The philosophy behind the ICRC approach is based on the concept of appropriateness; what is appropriate in one context does not necessarily apply to another, and the key to operational success is to define the correct – appropriate – response to a given situation.

Thus, we may describe a spectrum of " surgeries " for war wounded depending on the human resources and technology available. There are four basic levels of organization and sophistication of the surgical care available for war wounded patients:

  1. classical army of an industrialized country where the soldier can expect the same level of care as offered to a civilian trauma victim at home;

  2. country with an emerging economy where sophisticated care may be available in the major cities, but this is not often the case in remote rural areas where most modern armed conflict takes place;

  3. low-income country where, even in peacetime, basic medical services are stretched thin and the public health system is one of the very first victims of armed conflict;

  4. non-state actors and belligerent civilian populations where the availability of surgical care may be close to non-existent.

The pathology is similar in all of these cases; however, the diagnostic and therapeutic means available differ widely. Sometimes, the technology is relatively sophisticated and trained staff numerous. In most contexts where the ICRC is involved (levels three and four), what is appropriate is often a question of making the best of very limited resources. ICRC experience has shown that a great deal can be accomplished for the war wounded by using very simple, but scientifically adequate and appropriate, means. This approach has proven to be very cost effective, especially important in a country with limited financial resources where every penny spent on curative care is at the expense of preventive measures.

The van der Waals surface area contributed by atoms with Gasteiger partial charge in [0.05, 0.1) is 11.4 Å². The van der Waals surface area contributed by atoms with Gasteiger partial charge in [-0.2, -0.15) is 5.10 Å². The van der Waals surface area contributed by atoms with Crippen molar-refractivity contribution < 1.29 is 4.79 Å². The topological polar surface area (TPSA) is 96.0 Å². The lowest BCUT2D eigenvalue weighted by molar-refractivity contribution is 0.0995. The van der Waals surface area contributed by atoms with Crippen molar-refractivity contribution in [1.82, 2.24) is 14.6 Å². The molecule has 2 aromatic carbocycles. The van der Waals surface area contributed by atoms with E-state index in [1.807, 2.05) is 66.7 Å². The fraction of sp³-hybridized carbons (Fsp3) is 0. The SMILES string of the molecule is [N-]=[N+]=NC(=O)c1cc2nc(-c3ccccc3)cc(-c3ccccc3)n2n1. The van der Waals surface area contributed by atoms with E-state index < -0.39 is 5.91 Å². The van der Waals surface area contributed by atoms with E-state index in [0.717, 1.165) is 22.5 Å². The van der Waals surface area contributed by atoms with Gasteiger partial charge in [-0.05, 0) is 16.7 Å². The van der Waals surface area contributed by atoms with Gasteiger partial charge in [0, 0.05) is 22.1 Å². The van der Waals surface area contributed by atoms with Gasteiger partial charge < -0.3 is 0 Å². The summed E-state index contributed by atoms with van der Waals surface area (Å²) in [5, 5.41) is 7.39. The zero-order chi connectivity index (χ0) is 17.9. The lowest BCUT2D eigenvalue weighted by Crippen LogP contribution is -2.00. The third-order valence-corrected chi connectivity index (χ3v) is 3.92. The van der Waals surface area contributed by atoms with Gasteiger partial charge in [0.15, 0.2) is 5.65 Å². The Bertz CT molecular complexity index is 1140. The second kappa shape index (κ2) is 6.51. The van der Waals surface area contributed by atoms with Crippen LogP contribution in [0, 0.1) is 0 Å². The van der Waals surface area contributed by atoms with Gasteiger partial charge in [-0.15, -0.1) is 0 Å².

Who will benefit most from this publication?  

ICRC practice in most instances does not differ greatly from that of a public hospital in a rural area of a low-income country that faces the extra health burden of caring for those wounded by the weapons of war. The explanations of techniques are geared to the level of knowledge and practice of general surgeons in a rural hospital . These surgeons are often the first to see patients wounded in conflict and they know that, under the circumstances, referral to more sophisticated facilities – far away in an inaccessible capital city – is impractical or impossible. This book attempts to provide surgeons in a conflict-affected country – civilian and military – who do not have specialized training with basic advice about the treatment of various weapon wounds, describing the types of operations that have proved successful in ICRC and other comparable practice.

Secondly, those surgeons from National Societies of the Red Cross and Red Crescent or from non-governmental organizations, who go out on a humanitarian mission for the first time and face the challenges of a totally new pathology under extreme conditions and precarious circumstances will profit from reading through this book prior to their deploy.


Photos

Chris Giannou, ICRC war surgeon 

Chris Giannou, ICRC war surgeon
© ICRC

Djebel Mara region, Sudan. A medical group based in Nyala performs an emergency operation in a field clinic. 

Djebel Mara region, Sudan. A medical group based in Nyala performs an emergency operation in a field clinic.
© ICRC / B. Heger / sd-e-02138

A doctor at Keysaney Hospital in Mogadishu, run by the Somali Red Crescent and supported by the ICRC, operates on a patient wounded in shelling. 

A doctor at Keysaney Hospital in Mogadishu, run by the Somali Red Crescent and supported by the ICRC, operates on a patient wounded in shelling.
© ICRC / V. Louis / so-e-00302